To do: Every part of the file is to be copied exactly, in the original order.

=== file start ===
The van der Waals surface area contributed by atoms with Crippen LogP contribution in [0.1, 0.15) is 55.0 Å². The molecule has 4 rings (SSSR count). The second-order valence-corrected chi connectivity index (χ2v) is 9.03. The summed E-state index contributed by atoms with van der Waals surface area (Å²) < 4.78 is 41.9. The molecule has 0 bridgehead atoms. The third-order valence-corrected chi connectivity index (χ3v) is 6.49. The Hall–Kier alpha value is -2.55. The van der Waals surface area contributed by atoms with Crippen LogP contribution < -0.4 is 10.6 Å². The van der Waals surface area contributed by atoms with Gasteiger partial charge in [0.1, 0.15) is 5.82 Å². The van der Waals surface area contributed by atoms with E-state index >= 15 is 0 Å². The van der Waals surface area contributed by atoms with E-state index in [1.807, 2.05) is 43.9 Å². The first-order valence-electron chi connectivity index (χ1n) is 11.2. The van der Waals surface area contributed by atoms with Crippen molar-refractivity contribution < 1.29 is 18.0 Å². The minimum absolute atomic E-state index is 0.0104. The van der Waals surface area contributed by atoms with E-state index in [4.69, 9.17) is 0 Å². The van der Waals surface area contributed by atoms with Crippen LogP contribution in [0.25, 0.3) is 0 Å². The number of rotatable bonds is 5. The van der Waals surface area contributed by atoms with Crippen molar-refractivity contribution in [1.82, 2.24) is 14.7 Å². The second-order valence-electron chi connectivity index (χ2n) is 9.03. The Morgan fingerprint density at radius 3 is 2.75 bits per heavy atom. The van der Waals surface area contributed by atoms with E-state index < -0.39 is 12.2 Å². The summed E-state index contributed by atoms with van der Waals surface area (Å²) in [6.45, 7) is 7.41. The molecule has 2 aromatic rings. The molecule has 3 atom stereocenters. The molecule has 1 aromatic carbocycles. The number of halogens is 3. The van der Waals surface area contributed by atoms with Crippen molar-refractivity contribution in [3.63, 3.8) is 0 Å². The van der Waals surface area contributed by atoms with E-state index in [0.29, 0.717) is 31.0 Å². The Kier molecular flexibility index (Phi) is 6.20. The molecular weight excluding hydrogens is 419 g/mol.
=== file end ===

The van der Waals surface area contributed by atoms with Crippen LogP contribution in [0.1, 0.15) is 55.0 Å². The molecule has 4 rings (SSSR count). The second-order valence-corrected chi connectivity index (χ2v) is 9.03. The summed E-state index contributed by atoms with van der Waals surface area (Å²) < 4.78 is 41.9. The molecule has 0 bridgehead atoms. The third-order valence-corrected chi connectivity index (χ3v) is 6.49. The Hall–Kier alpha value is -2.55. The van der Waals surface area contributed by atoms with Crippen LogP contribution < -0.4 is 10.6 Å². The van der Waals surface area contributed by atoms with Gasteiger partial charge in [0.1, 0.15) is 5.82 Å². The van der Waals surface area contributed by atoms with E-state index >= 15 is 0 Å². The van der Waals surface area contributed by atoms with E-state index in [1.807, 2.05) is 43.9 Å². The first-order valence-electron chi connectivity index (χ1n) is 11.2. The van der Waals surface area contributed by atoms with Crippen molar-refractivity contribution < 1.29 is 18.0 Å². The minimum absolute atomic E-state index is 0.0104. The van der Waals surface area contributed by atoms with E-state index in [4.69, 9.17) is 0 Å². The van der Waals surface area contributed by atoms with Crippen LogP contribution in [0.25, 0.3) is 0 Å². The number of rotatable bonds is 5. The van der Waals surface area contributed by atoms with Crippen molar-refractivity contribution in [1.82, 2.24) is 14.7 Å². The second-order valence-electron chi connectivity index (χ2n) is 9.03. The Morgan fingerprint density at radius 3 is 2.75 bits per heavy atom. The van der Waals surface area contributed by atoms with E-state index < -0.39 is 12.2 Å². The summed E-state index contributed by atoms with van der Waals surface area (Å²) in [6.45, 7) is 7.41. The molecule has 2 aromatic rings. The molecule has 3 atom stereocenters. The molecule has 1 aromatic carbocycles. The number of halogens is 3. The van der Waals surface area contributed by atoms with Crippen molar-refractivity contribution in [3.63, 3.8) is 0 Å². The van der Waals surface area contributed by atoms with E-state index in [0.29, 0.717) is 31.0 Å². The Kier molecular flexibility index (Phi) is 6.20. The molecular weight excluding hydrogens is 419 g/mol.